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Alaska Air Group board answers Wall Street’s incessant request with a dividend

Post by John Gillie / The News Tribune on July 11, 2013 at 10:33 am |
July 11, 2013 10:38 am
Horizon Air Bombardier Q400
Horizon Air Bombardier Q400

SeaTac-based Alaska Air Group Thursday announced it will begin issuing a quarterly cash dividend next month.

The airline holding company will pay shareholder of record on Aug. 6 a 20-cent-per-share dividend on Aug. 22.

The holding company owns Alaska Airlines and its sister carrier, Horizon Air.  The dividend will be in addition the multi-year stock repurchase program the airline company has initiated.

Wall Street analysts, noting the airlines’ growing pile of cash in recent quarters have repeatedly quizzed the airline when it will begin distributing that money to shareholders in the form of a dividend.  Until Thursday, Alaska’s answer has always been that the board of directors was considering a dividend, but hadn’t decided that the time was right.

“We’re pleased to introduce a dividend as a supplement to our ongoing multiyear stock repurchase program. The combination underscores the board’s commitment to build long-term shareholder value,” Alaska Air Group President and CEO Brad Tilden said Thursday. “Alaska’s strong financial results over the past several years have allowed us to pay meaningful bonuses to our employees, profitably reinvest in our business and grow our network while significantly reducing debt, keeping our pensions well funded and returning capital to our owners. We believe these financial results are sustainable and a dividend now makes sense as part of our balanced capital allocation strategy.”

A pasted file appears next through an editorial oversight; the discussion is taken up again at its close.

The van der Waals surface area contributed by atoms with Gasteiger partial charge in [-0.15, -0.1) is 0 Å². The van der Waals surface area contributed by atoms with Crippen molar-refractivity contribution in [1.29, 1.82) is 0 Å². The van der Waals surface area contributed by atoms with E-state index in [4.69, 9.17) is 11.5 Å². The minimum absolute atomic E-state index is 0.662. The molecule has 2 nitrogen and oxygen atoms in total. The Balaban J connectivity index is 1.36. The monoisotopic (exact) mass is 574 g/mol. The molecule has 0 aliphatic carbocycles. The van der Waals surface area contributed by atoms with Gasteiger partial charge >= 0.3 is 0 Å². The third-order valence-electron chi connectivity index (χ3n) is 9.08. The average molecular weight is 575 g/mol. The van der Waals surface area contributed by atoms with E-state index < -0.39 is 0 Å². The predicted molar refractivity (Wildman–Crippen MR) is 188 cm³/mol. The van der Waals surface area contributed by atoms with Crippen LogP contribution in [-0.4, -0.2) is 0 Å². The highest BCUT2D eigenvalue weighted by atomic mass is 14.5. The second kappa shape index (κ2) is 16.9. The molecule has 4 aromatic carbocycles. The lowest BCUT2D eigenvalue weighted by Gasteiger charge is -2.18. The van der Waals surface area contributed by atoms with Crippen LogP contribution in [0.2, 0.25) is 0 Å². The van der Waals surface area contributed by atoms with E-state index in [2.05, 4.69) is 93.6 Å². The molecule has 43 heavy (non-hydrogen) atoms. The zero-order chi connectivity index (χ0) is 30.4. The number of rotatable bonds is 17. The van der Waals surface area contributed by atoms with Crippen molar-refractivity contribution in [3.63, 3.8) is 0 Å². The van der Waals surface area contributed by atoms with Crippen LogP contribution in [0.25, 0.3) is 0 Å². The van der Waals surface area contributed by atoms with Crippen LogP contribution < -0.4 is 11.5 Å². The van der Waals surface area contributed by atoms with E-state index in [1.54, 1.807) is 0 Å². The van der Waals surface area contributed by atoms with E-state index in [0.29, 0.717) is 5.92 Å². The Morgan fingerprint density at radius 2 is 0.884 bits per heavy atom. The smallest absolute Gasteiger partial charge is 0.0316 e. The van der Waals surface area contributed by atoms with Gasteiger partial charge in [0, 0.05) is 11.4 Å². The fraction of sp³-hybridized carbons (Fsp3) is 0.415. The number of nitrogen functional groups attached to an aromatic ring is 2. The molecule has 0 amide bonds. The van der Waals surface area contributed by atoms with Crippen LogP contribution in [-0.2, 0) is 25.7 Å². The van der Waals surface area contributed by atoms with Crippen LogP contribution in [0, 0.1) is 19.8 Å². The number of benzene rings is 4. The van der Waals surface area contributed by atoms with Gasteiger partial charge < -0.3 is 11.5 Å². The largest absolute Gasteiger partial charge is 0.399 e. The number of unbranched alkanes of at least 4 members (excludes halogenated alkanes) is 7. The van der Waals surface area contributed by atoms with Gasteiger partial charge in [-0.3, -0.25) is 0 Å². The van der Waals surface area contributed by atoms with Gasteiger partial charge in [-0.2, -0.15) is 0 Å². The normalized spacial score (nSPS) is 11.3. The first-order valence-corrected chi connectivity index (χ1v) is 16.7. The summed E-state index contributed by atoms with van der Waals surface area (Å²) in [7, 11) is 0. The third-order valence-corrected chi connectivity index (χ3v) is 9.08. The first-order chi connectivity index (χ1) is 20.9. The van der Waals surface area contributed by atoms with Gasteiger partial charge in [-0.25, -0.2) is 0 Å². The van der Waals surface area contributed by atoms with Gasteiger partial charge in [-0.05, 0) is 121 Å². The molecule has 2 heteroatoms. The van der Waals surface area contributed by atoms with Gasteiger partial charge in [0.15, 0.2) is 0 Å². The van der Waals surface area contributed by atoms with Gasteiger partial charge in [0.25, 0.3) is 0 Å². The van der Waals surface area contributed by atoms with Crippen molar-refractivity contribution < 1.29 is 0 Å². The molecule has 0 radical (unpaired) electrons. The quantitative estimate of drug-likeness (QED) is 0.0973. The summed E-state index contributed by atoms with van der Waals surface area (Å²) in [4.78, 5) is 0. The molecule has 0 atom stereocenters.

Alaska joins Delta Air Lines in initiating a dividend payback to shareholders.

As airlines have become more profitable in recent years, they’ve resisted committing to a dividend payout in part because of the volatility of the industry.  Airlines with ample cash reserves such as Alaska were better able to withstand big fluctuations in their business than airlines with little in the savings accounts.

Only Alaska and Southwest among the nation’s larger legacy carriers were able to operate through the 9-11 terrorist aftermath and the 2008 recession without making a trip to bankruptcy court.

The news of the dividend had little initial impact on the airline’s stock price.  At midday Thursday, the stock was selling for $58.32 a share, a 1.36 percent jump over Wednesday’s closing price.

The effects of the stock repurchases and now the dividends on the air group’s stock prices isn’t clear.   The airline holding company’s stock is selling for more than $9 per share less than its 52-week high.  While no one can say for sure what drives the demand for stock, increased competition in some markets especially in Alaska and a weakening of the market to Hawaii may have had a role in the stock price decline.

“Alaska Air Group intends to pay a dividend each quarter, however, future amounts and payment dates are subject to the determination and approval of the company’s board of directors,” said the holding company.

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